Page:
HEALTH officials are urging people to have both parts of the MMR vaccine after cases of mumps in England reached their highest level in a decade reports the BBC.
Outbreaks in universities and colleges raised the number of cases of the painful viral illness to 5,042 in 2019 – four times the number in 2018.
Most were in young adults who missed out on the MMR jab.
Public Health England said the full two doses of the vaccination were needed to maximise protection.
The vaccine prevents most cases of mumps – but not all, and so some young people are still getting the illness.
There were also increases in mumps cases in Wales and Scotland in 2019.
Teenagers and young adults in colleges and universities are now the ones who tend to be affected – for several reasons.
Many of the 2019 cases were born in the late 1990s and early 2000s and missed out on the MMR vaccine when they were children.
Research by a disgraced UK doctor falsely linking the vaccine to autism undoubtedly had an impact on uptake.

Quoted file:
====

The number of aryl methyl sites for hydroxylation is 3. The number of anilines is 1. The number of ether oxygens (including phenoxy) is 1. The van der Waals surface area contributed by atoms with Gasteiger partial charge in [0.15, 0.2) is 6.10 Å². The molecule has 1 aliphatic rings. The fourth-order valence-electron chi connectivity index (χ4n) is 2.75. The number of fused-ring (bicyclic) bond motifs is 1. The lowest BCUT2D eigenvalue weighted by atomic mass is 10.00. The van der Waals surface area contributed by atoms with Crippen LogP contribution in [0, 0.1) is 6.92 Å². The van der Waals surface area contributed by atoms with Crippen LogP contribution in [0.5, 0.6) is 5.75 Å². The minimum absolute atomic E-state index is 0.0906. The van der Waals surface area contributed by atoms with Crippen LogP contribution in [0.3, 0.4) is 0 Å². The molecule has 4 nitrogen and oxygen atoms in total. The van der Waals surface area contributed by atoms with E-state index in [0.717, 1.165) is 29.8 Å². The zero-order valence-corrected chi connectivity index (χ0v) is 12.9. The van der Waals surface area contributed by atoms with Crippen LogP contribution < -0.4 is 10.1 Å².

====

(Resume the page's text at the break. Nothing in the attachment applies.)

Current students may also be too old to have been immunised or offered the MMR, or may only have had one dose of the vaccine and thus not be fully protected.
It is also possible the vaccine’s protection against mumps may have worn off.
Despite the recent rise in cases, mumps hasn’t just reappeared.
Before the MMR vaccine, eight out of 10 people developed it and most of them were children of school age.
At that time, there were five deaths a year from mumps, mainly due to encephalitis or swelling of the brain.
The illness then became relatively rare before returning in the 2000s.
There was a particularly large outbreak (43,000 cases) in 2005.
Popularity: 1% [?]